Join TSR now and get all your revision questions answeredSign up now
    • Thread Starter
    Offline

    0
    ReputationRep:
    The coefficient of x2
    in the binomial expansion of (1 + 0.4x)n
    , where n is a positive integer, is 1.6

    a Find the value of n.
    b Use your value of n to find the coefficient of x
    4
    in the expansion.

    need help on a, have no idea where to start,
    thanks =)
    Offline

    3
    ReputationRep:
    Firstly, do you know how to work out the binomial expansion?
    • Community Assistant
    Offline

    19
    ReputationRep:
    Expand (1+0.4x)^n as far as the term in x^2

    Set the coefficient of x^2 equal to 1.6.
    Offline

    13
    ReputationRep:
    Compare coefficient of the x^2 term
    • Thread Starter
    Offline

    0
    ReputationRep:
    (Original post by Noble.)
    Firstly, do you know how to work out the binomial expansion?
    yes, using NcR notation.
    Offline

    3
    ReputationRep:
    (Original post by Hi, How are you ?)
    yes, using NcR notation.
    Ok, Mr. M has said how to proceed once you've done the binomial expansion up to the x^2 term.
    • Thread Starter
    Offline

    0
    ReputationRep:
    (Original post by Mr M)
    Expand (1+0.4x)^n as far as the term in x^2

    Set the coefficient of x^2 equal to 1.6.
    Tried using NcR notation, and then I got
    \displaystyle \binom{n}{0} ^ 1n +\displaystyle \binom{n}{1} ^ 1n-1 ^ 0.4x + \displaystyle \binom{n}{2} ^ 1n-2 ^ (0.4x)2
    , What do i do next ?
    Offline

    3
    ReputationRep:
    (1+x)^n = {n \choose 0}x^0 + {n \choose 1}x^1 + {n \choose 2}x^2 +  \cdots + {n \choose {n-1}}x^{n-1} + {n \choose n}x^n

    So

    (1+0.4x)^n = {n \choose 0}(0.4x)^0 + {n \choose 1}(0.4x)^1 + {n \choose 2}(0.4x)^2 +  \cdots

    You know that {n \choose 2}(0.4x)^2 = 1.6x^2

    You can use this to determine n.
    • Thread Starter
    Offline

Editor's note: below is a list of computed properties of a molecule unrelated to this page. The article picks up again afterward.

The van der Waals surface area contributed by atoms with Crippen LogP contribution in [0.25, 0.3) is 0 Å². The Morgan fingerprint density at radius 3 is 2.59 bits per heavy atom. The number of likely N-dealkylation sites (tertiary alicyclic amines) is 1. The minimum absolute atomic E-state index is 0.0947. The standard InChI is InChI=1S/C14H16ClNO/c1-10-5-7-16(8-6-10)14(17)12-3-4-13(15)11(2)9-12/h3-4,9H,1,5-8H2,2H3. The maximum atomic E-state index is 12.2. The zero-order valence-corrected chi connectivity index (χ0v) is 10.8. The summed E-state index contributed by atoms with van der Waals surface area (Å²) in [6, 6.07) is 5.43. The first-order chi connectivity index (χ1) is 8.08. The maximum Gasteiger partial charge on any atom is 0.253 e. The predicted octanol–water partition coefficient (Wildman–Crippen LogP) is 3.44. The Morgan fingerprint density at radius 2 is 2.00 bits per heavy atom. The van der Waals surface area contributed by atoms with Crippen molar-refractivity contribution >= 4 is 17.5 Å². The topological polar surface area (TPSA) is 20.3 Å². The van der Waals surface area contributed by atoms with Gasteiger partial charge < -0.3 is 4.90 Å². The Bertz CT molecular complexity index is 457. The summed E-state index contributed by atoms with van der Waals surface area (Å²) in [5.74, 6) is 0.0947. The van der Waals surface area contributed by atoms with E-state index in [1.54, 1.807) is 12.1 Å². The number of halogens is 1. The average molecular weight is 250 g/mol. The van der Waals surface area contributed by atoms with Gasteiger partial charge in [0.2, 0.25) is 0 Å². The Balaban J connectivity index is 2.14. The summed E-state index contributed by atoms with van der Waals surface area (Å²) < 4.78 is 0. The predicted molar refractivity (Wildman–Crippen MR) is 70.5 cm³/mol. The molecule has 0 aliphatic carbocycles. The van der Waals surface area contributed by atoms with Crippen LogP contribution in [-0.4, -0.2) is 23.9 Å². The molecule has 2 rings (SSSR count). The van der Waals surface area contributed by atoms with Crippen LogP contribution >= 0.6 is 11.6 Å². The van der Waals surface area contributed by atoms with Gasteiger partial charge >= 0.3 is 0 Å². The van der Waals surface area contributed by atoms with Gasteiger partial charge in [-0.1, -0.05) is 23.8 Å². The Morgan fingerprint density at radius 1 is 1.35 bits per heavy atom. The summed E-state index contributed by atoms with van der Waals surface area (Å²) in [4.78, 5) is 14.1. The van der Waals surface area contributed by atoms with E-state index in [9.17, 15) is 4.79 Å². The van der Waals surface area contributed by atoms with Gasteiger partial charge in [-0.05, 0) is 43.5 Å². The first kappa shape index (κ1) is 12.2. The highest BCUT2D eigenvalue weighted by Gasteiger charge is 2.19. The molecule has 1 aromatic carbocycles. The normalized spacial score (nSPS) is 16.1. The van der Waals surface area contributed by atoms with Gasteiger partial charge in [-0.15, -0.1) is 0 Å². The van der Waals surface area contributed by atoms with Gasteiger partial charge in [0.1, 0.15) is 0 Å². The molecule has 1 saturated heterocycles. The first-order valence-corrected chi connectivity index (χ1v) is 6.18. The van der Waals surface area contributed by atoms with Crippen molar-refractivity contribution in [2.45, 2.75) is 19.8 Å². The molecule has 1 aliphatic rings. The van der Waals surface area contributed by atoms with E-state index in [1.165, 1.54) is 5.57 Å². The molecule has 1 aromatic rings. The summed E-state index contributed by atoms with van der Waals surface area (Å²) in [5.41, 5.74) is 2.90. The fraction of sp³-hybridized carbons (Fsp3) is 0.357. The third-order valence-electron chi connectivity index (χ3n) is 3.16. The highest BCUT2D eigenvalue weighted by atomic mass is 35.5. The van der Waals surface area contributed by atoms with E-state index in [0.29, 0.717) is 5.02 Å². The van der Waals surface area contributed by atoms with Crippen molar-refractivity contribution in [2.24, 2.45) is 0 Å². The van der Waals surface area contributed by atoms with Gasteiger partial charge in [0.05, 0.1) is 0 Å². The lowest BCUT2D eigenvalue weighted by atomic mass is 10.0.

0
    ReputationRep:
    (Original post by Noble.)
    (1+x)^n = {n \choose 0}x^0 + {n \choose 1}x^1 + {n \choose 2}x^2 +  \cdots + {n \choose {n-1}}x^{n-1} + {n \choose n}x^n

    So

    (1+0.4x)^n = {n \choose 0}(0.4x)^0 + {n \choose 1}(0.4x)^1 + {n \choose 2}(0.4x)^2 +  \cdots

    You know that {n \choose 2}(0.4x)^2 = 1.6x^2

    You can use this to determine n.
    How would you get the n out of the brackets, what process would you do??
    • Community Assistant
    Offline

    19
    ReputationRep:
    (Original post by Hi, How are you ?)
    How would you get the n out of the brackets, what process would you do??
    \displaystyle \binom{n}{r} = \frac{n!}{r!(n-r)!}

    but the easiest way is just to write down a few rows of Pascal's triangle!
    Offline

    3
    ReputationRep:
    (Original post by Hi, How are you ?)
    How would you get the n out of the brackets, what process would you do??
    By definition  {n \choose m} = \dfrac{n!}{m!(n-m)!}
    • Thread Starter
    Offline

    0
    ReputationRep:
    (Original post by Noble.)
    By definition  {n \choose m} = \dfrac{n!}{m!(n-m)!}
    so it means that \displaystyle \binom{n}{2}

    = n! / 2!(n-2)!
    = n! / 2(n-2)!
    Offline

    3
    ReputationRep:
    (Original post by Hi, How are you ?)
    so it means that \displaystyle \binom{n}{2}

    = n! / 2!(n-2)!
    = n! / 2(n-2)!
    Yep. Now note that n! = (n-1)(n-2)(n-3) x ... x 1 and (n-2)! = (n-2)(n-3)(n-4) x... x 1

    So you should be able to see what terms cancel in the fraction.
    • Community Assistant
    Offline

    19
    ReputationRep:
    (Original post by Noble.)
    Yep. Now note that n! = (n-1)(n-2)(n-3) x ... x 1 and (n-2)! = (n-2)(n-3)(n-4) x... x 1

    So you should be able to see what terms cancel in the fraction.
    Flippin' heck. Isn't this all a bit OTT?

    1

    1 1

    1 2 1

    1 3 3 1

    1 4 6 4 1

    1 5 10 10 5 1
    Offline

    3
    ReputationRep:
    (Original post by Mr M)
    Flippin' heck. Isn't this all a bit OTT?

    1

    1 1

    1 2 1

    1 3 3 1

    1 4 6 4 1

    1 5 10 10 5 1
    Haha, you're right - although I do hate Pascal's triangle

    Once you get familiarised with nCr though it obviously isn't anywhere near as cumbersome and you can just write

     {n \choose 2} = \dfrac{n(n-1)}{2}
 
 
 
Poll
If you won £30,000, which of these would you spend it on?
Useful resources

Make your revision easier

Maths

Maths Forum posting guidelines

Not sure where to post? Read the updated guidelines here

Equations

How to use LaTex

Writing equations the easy way

Student revising

Study habits of A* students

Top tips from students who have already aced their exams

Study Planner

Create your own Study Planner

Never miss a deadline again

Polling station sign

Thinking about a maths degree?

Chat with other maths applicants

Can you help? Study help unanswered threads

Groups associated with this forum:

View associated groups

The Student Room, Get Revising and Marked by Teachers are trading names of The Student Room Group Ltd.

Register Number: 04666380 (England and Wales), VAT No. 806 8067 22 Registered Office: International House, Queens Road, Brighton, BN1 3XE

Quick reply
Reputation gems: You get these gems as you gain rep from other members for making good contributions and giving helpful advice.